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Love as Gift

In our culture, ‘love’ is generally seen to be an ‘emotion’. We fall into love and we fall out of it. Love is something that just happens to us; we can’t help falling in and out of love.

In fact, ‘love’ is a choice. True love is a conscious, deliberate choice to make a gift of ourselves to another.

For St Pope John Paul II, love is all about gift. To love someone is to make a gift of yourself to another. Reflecting on the Trinity, we see the inner dynamic of love as a mutual gift of self: the Father makes a gift of himself to the Son, the Son makes a gift of himself to the Father, and the Holy Spirit springs forth from their mutual self-gift.

Being created in the image of God means that we too are called to become gift. A gift just as God is gift within the inner life of the Trinity and within the heavenly and created world.

This idea of ‘love as gift’ is expressed in several different phrases used frequently by St Pope John Paul II: self-donation, a sincere gift of self, self-gift, or simply ‘gift’, where ‘Gift’ refers to the divine and ‘gift’ to the human. All these terms refer to the same idea: to love is to make a gift of oneself to another.

We can’t make a gift of ourselves in isolation; we need someone to be a gift for. This is why Adam needed Eve. He needed someone to make a gift of himself to, and to make a gift of self to him. It is only in relationship that we can discover our capacity for making a sincere gift of self to God and others.

Man, who is the only creature on earth which God willed for himself, cannot fully find himself except through a sincere gift of self.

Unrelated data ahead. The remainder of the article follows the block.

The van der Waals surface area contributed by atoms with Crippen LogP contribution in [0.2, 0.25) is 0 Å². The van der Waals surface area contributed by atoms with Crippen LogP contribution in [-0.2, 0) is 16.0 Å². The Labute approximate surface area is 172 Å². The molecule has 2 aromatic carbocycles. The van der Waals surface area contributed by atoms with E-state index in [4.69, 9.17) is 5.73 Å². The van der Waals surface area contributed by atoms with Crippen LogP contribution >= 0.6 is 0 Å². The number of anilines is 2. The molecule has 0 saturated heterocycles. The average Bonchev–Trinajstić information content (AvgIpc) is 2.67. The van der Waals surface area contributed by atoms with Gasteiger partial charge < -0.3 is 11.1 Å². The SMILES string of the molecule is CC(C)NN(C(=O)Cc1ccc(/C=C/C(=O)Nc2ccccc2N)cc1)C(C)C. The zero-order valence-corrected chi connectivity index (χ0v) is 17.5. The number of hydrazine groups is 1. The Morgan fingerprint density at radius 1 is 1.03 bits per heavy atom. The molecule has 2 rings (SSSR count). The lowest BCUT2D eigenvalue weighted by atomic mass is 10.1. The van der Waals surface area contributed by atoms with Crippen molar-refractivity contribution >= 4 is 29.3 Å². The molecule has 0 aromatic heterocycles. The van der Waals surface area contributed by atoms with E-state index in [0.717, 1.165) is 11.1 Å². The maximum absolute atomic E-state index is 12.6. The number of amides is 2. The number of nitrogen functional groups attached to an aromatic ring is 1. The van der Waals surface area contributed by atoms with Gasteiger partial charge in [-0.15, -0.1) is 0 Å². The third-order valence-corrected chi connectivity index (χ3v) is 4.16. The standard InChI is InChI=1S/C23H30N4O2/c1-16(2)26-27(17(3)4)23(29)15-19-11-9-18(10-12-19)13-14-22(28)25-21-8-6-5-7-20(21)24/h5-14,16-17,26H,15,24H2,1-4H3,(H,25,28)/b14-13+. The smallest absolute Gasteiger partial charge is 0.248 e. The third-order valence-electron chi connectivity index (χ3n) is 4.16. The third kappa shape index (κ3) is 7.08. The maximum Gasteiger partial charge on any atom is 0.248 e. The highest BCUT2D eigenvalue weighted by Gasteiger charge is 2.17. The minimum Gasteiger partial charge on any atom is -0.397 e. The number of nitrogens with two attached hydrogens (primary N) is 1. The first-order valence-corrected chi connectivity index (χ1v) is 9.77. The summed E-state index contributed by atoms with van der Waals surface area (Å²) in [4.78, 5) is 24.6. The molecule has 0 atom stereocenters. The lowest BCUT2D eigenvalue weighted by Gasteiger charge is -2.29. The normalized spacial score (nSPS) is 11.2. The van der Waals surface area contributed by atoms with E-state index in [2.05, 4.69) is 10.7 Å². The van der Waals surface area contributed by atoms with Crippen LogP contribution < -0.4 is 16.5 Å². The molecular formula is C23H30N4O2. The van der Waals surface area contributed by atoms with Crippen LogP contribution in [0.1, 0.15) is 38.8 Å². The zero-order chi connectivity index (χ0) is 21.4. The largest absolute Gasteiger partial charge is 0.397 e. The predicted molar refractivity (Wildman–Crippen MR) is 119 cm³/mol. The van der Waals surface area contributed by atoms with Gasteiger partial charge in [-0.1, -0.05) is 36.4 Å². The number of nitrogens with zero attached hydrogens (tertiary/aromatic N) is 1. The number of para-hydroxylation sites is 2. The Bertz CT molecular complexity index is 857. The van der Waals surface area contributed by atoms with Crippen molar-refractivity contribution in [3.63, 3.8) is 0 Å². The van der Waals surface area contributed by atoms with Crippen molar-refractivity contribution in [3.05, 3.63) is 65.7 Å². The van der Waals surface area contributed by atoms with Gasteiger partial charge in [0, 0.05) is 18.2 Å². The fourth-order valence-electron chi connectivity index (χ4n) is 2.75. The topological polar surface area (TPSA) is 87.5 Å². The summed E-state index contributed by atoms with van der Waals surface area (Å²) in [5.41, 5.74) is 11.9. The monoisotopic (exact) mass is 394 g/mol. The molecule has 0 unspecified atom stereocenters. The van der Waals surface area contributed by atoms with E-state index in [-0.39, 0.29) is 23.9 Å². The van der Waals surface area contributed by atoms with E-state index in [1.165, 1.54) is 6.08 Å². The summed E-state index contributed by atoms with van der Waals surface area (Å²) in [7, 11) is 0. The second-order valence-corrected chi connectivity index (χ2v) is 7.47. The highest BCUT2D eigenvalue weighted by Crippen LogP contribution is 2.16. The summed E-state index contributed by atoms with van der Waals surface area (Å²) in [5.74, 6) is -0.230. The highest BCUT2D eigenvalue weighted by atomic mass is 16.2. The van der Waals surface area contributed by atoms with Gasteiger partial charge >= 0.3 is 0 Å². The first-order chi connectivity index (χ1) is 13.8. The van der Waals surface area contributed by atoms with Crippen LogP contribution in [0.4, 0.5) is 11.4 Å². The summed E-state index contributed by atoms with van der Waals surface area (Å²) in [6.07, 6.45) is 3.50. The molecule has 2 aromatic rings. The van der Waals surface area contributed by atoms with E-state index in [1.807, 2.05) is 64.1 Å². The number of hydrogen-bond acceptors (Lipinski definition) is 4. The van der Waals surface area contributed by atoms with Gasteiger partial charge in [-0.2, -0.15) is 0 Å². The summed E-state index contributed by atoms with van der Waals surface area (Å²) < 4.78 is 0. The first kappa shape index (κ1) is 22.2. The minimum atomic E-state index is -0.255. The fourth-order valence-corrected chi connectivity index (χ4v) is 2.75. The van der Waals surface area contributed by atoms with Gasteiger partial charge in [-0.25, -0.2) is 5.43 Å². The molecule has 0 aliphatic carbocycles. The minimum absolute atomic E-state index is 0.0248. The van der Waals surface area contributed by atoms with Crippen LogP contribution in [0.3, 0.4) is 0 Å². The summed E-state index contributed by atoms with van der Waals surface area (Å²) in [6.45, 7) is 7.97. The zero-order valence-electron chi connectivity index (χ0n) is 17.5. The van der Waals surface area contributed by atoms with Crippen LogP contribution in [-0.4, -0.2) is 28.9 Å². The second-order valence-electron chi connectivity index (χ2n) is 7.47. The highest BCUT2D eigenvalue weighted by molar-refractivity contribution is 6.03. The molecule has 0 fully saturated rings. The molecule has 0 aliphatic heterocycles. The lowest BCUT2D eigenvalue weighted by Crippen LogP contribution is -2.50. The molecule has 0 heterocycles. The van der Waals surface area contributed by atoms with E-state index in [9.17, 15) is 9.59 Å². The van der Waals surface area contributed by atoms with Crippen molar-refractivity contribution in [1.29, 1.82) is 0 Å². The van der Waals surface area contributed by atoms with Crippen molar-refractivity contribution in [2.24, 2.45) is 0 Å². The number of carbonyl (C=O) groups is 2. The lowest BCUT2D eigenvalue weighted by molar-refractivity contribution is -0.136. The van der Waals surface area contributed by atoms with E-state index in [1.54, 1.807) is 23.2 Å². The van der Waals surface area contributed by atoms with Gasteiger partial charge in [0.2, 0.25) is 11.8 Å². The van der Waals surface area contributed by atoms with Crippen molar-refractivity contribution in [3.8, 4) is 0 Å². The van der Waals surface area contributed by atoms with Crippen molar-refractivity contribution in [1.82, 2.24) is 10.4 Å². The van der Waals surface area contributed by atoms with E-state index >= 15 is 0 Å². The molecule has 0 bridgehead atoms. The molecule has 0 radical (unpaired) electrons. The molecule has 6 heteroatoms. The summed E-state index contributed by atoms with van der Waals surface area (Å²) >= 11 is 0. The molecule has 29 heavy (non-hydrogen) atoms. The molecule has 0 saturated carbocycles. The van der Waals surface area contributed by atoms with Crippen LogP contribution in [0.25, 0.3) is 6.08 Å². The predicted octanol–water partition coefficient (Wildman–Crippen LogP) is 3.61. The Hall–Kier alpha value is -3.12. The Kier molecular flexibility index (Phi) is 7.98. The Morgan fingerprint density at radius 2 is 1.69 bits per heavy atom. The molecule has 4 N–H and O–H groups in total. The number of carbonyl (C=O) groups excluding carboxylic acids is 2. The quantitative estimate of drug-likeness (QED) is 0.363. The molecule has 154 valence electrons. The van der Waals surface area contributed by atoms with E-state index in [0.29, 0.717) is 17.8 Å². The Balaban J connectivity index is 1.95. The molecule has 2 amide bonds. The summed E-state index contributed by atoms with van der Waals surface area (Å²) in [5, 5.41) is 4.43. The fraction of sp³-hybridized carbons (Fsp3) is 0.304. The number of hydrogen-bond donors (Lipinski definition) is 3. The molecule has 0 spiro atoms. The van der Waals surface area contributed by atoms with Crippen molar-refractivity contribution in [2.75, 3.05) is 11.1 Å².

Gaudium et Spes, No. 24

A gift made through the body

This gift of self is made through the body. We are embodied souls, so our gift of self will be expressed and lived out through bodily acts. This may take the form of a generous act of service, the patient listening to another, or even the total gift of self enacted in sexual intercourse.

Theology of the Body Insight

A mutual gift of self.

This gift of self may be unilateral or mutual. When children are very young, the parent-child relationship is a unilateral, or one-sided, gift of self. It is a benevolent love, in which the parent has no expectation of having his or her personal needs met. In a mutual gift of self, the love is reciprocated. This is the ideal of the husband and wife relationship, where both make a sincere gift of self to each other.

Pope John Paul II called this mutual exchange a ‘communion of persons’. This is one reason why marriage is a Sacrament but parenthood is not; Marriage, as a reciprocal gift of self , more accurately images the Trinity.

…this gift allows both the man and the woman to find each other reciprocally, inasmuch as the Creator willed each of them ‘for his own sake’.”

TOB 15:3. pg 187.

Stories of the Heart

In the early years of our marriage, when I felt ‘out of love’ with my husband, I used to become critical of him, and would try to nag him into giving me the attention I wanted. I blamed him for the loss of my ‘in love’ emotions. When I realised that love wasn’t about an emotion, but about being a gift, it changed the way I behaved. I stopped demanding that he help me feel loving emotions, and instead, focused on loving him. I tried to put aside my emotions of irritability and hurt that made me want to punish him, and concentrated on how I could help him feel more loved. I found, that by focusing on him, I also ended up feeling a lot better myself because our relationship was better.

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